• Some portions of the subject matter discussed herein may be presented in terms of algorithms or symbolic representations of operations on data stored as bits or binary digital signals within a machine memory (e.g., a computer memory). Such algorithms or symbolic representations are examples of techniques used by those of ordinary skill in the data processing arts to convey the substance of their work to others skilled in the art. As used herein, an “algorithm” is a self-consistent sequence of operations or similar processing leading to a desired result. In this context, algorithms and operations involve physical manipulation of physical quantities. Typically, but not necessarily, such quantities may take the form of electrical, magnetic, or optical signals capable of being stored, accessed, transferred, combined, compared, or otherwise manipulated by a machine. It is convenient at times, principally for reasons of common usage, to refer to such signals using words such as “data,” “content,” “bits,” “values,” “elements,” “symbols,” “characters,” “terms,” “numbers,” “numerals,” or the like. These words, however, are merely convenient labels and are to be associated with appropriate physical quantities.
  • Unless specifically stated otherwise, discussions herein using words such as “processing,” “computing,” “calculating,” “determining,” “presenting,” “displaying,” or the like may refer to actions or processes of a machine (e.g., a computer) that manipulates or transforms data represented as physical (e.g., electronic, magnetic, or optical) quantities within one or more memories (e.g., volatile memory, non-volatile memory, or any suitable combination thereof), registers, or other machine components that receive, store, transmit, or display information. Furthermore, unless specifically stated otherwise, the terms “a” or “an” are herein used, as is common in patent documents, to include one or more than one instance. Finally, as used herein, the conjunction “or” refers to a non-exclusive “or,” unless specifically stated otherwise.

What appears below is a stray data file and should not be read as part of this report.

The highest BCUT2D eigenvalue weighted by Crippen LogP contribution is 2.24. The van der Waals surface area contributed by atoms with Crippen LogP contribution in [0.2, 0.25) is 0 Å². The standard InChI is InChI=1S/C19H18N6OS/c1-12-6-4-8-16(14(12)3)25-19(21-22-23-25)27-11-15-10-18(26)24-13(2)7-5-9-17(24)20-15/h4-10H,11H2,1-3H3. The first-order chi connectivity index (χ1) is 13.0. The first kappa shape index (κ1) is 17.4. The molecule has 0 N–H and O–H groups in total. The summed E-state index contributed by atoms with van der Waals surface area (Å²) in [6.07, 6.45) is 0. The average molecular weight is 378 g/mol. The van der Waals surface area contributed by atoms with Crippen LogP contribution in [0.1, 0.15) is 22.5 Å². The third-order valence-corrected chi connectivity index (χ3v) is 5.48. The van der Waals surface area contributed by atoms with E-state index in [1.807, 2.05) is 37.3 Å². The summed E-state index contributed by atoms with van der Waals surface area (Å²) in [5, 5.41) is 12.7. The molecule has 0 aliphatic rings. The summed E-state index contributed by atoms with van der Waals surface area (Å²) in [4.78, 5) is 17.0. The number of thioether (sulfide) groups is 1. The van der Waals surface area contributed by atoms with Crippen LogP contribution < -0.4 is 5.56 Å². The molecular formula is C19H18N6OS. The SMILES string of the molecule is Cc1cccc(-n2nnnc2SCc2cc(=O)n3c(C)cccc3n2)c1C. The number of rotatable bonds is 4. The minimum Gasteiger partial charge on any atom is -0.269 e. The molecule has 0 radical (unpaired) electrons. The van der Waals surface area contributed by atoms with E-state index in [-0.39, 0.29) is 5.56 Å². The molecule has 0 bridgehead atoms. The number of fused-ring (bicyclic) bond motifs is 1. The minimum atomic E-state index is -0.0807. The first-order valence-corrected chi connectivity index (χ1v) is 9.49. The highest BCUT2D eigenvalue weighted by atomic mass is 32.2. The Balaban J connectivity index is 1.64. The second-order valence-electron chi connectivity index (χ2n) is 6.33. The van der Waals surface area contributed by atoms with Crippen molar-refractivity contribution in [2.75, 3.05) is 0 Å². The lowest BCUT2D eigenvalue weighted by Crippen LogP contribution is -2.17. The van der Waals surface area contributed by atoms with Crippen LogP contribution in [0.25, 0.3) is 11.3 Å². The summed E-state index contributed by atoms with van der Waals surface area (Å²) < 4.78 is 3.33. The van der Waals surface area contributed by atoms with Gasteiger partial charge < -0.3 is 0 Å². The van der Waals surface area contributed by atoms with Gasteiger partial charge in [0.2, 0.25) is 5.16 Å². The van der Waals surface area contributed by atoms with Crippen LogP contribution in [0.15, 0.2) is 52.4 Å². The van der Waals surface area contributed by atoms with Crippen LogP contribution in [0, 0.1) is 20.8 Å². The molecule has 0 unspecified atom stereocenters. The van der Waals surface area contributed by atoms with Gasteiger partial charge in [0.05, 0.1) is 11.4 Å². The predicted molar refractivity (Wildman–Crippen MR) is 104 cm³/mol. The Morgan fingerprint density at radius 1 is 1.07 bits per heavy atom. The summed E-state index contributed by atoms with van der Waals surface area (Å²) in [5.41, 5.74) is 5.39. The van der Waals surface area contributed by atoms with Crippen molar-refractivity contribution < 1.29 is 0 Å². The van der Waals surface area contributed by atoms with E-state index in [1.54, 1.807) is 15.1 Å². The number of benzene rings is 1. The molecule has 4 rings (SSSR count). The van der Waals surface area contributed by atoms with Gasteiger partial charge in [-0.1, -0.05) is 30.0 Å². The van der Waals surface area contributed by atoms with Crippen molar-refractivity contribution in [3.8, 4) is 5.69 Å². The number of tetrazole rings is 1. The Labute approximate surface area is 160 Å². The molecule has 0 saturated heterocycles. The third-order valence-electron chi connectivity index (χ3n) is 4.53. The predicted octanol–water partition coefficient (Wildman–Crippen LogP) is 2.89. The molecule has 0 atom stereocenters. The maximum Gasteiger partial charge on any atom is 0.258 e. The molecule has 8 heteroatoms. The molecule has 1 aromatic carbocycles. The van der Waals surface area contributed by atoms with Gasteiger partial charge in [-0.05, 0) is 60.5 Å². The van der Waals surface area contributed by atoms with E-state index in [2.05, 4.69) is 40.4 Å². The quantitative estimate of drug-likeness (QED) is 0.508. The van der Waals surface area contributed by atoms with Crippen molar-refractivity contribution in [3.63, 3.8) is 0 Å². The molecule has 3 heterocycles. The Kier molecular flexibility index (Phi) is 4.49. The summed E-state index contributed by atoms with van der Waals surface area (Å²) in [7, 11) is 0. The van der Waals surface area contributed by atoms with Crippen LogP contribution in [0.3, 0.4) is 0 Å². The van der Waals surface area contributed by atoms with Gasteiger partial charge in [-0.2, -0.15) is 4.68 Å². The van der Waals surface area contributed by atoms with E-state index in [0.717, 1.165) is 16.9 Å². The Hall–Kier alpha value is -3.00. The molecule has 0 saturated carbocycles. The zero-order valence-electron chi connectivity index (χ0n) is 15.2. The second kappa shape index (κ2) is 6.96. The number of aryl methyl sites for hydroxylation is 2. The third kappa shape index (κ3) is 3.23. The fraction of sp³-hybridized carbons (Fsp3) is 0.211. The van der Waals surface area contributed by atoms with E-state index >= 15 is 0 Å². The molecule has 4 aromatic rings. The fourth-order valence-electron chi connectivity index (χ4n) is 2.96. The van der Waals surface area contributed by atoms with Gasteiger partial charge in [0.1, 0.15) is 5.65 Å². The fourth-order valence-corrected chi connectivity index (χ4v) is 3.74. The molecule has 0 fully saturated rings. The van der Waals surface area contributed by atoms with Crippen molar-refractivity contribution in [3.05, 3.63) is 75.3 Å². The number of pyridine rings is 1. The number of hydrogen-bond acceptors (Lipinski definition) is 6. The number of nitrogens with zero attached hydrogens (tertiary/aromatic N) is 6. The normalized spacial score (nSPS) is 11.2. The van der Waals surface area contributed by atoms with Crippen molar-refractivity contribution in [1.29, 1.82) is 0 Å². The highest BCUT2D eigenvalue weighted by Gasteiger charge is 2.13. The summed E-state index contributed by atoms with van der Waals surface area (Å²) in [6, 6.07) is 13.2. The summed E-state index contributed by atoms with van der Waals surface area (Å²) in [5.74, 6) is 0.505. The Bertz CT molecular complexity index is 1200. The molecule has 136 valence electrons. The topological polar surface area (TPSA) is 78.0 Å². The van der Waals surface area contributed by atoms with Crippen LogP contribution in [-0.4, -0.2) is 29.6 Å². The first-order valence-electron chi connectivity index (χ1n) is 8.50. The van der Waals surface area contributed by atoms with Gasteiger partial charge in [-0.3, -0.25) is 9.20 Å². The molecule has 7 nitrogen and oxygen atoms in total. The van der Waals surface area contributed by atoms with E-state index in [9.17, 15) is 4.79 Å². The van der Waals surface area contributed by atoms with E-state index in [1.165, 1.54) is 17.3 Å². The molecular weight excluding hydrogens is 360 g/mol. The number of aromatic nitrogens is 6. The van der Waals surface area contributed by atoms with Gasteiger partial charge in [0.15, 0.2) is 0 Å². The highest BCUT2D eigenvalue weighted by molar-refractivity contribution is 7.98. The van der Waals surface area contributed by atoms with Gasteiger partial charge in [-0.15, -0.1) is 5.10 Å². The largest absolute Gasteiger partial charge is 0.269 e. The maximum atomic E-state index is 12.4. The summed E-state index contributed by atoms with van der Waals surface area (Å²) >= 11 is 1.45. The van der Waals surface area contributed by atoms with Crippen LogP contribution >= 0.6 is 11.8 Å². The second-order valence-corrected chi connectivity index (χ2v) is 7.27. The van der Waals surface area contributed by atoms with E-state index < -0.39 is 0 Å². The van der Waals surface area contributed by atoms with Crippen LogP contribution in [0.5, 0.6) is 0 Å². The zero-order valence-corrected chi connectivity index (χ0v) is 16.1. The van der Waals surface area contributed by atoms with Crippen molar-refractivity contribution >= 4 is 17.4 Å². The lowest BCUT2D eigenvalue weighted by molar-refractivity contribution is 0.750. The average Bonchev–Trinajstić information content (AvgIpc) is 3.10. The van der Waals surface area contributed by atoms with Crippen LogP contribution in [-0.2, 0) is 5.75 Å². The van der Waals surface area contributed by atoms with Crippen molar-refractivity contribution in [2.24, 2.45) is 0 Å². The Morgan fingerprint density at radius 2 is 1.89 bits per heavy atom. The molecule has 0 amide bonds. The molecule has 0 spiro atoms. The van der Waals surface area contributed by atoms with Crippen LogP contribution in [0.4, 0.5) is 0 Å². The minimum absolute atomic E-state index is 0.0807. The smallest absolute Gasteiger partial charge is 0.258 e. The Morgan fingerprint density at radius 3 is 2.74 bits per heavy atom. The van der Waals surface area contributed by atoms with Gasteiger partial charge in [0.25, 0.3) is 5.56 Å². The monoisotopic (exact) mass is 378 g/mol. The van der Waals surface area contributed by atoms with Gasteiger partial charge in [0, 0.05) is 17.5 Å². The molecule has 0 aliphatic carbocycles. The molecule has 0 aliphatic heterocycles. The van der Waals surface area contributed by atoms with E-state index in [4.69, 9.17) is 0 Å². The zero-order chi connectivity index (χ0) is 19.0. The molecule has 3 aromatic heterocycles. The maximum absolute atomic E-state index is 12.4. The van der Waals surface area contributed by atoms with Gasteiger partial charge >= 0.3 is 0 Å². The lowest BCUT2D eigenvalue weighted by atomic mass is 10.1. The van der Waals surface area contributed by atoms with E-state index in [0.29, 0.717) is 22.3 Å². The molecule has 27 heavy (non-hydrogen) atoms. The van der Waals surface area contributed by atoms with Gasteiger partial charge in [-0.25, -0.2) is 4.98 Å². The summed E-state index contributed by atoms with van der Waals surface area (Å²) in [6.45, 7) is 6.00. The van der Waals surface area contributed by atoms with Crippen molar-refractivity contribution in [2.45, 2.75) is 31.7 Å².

• In one embodiment, A mobile integrated online sales system comprises a User Interface (UI) module for controlling an imaging module, a marketing and listing module, a fulfillment center module and a banking center module, an imaging module for capturing images of an item for online sale and providing input to marketing and listing module, a marketing and listing module for generating a complete online listing from the captured images of the item and providing input to a fulfillment center module, a fulfillment center module for packing, shipping and tracking the item, and providing input to a banking center module, and a banking center module for transferring payment funds.
  • Thus, a method and system for Integrated Mobile Listing Service have been described. Although the present invention has been described with reference to specific example embodiments, it will be evident that various modifications and changes may be made to these embodiments without departing from the broader spirit and scope of the invention. Accordingly, the specification and drawings are to be regarded in an illustrative rather than a restrictive sense.
  • The Abstract of the Disclosure is provided to comply with 37 C.F.R. §1.72(b), requiring an abstract that will allow the reader to quickly ascertain the nature of the technical disclosure. It is submitted with the understanding that it will not be used to interpret or limit the scope or meaning of the claims. In addition, in the foregoing Detailed Description, it can be seen that various features are grouped together in a single embodiment for the purpose of streamlining the disclosure. This method of disclosure is not to be interpreted as reflecting an intention that the claimed embodiments require more features than are expressly recited in each claim. Rather, as the following claims reflect, inventive subject matter lies in less than all features of a single disclosed embodiment. Thus the following claims are hereby incorporated into the Detailed Description, with each claim standing on its own as a separate embodiment.

Claims (20)

What is claimed is:
1. a mobile integrated online sales system comprising:
a wireless transceiver coupled to a mobile platform having a User Interface (UI) module;
a UI module configured to control an imaging module, a marketing and listing module, a fulfillment center module and a banking center module;